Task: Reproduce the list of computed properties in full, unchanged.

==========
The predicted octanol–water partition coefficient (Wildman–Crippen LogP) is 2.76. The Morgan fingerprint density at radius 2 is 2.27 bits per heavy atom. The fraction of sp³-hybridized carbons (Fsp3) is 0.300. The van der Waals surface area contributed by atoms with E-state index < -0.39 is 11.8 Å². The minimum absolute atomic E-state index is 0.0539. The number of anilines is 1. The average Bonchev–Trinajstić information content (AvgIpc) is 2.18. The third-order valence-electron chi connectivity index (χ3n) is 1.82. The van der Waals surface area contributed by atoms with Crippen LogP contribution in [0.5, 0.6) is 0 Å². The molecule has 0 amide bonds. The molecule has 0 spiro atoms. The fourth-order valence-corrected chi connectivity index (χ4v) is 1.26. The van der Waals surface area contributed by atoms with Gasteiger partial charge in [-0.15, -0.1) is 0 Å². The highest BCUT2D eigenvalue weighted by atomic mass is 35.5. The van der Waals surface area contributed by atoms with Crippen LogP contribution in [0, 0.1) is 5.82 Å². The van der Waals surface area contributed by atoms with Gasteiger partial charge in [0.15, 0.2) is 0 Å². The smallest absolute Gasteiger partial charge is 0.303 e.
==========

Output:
The predicted octanol–water partition coefficient (Wildman–Crippen LogP) is 2.76. The Morgan fingerprint density at radius 2 is 2.27 bits per heavy atom. The fraction of sp³-hybridized carbons (Fsp3) is 0.300. The van der Waals surface area contributed by atoms with E-state index < -0.39 is 11.8 Å². The minimum absolute atomic E-state index is 0.0539. The number of anilines is 1. The average Bonchev–Trinajstić information content (AvgIpc) is 2.18. The third-order valence-electron chi connectivity index (χ3n) is 1.82. The van der Waals surface area contributed by atoms with Crippen LogP contribution in [0.5, 0.6) is 0 Å². The molecule has 0 amide bonds. The molecule has 0 spiro atoms. The fourth-order valence-corrected chi connectivity index (χ4v) is 1.26. The van der Waals surface area contributed by atoms with Gasteiger partial charge in [-0.15, -0.1) is 0 Å². The highest BCUT2D eigenvalue weighted by atomic mass is 35.5. The van der Waals surface area contributed by atoms with Crippen LogP contribution in [0, 0.1) is 5.82 Å². The van der Waals surface area contributed by atoms with Gasteiger partial charge in [0.15, 0.2) is 0 Å². The smallest absolute Gasteiger partial charge is 0.303 e.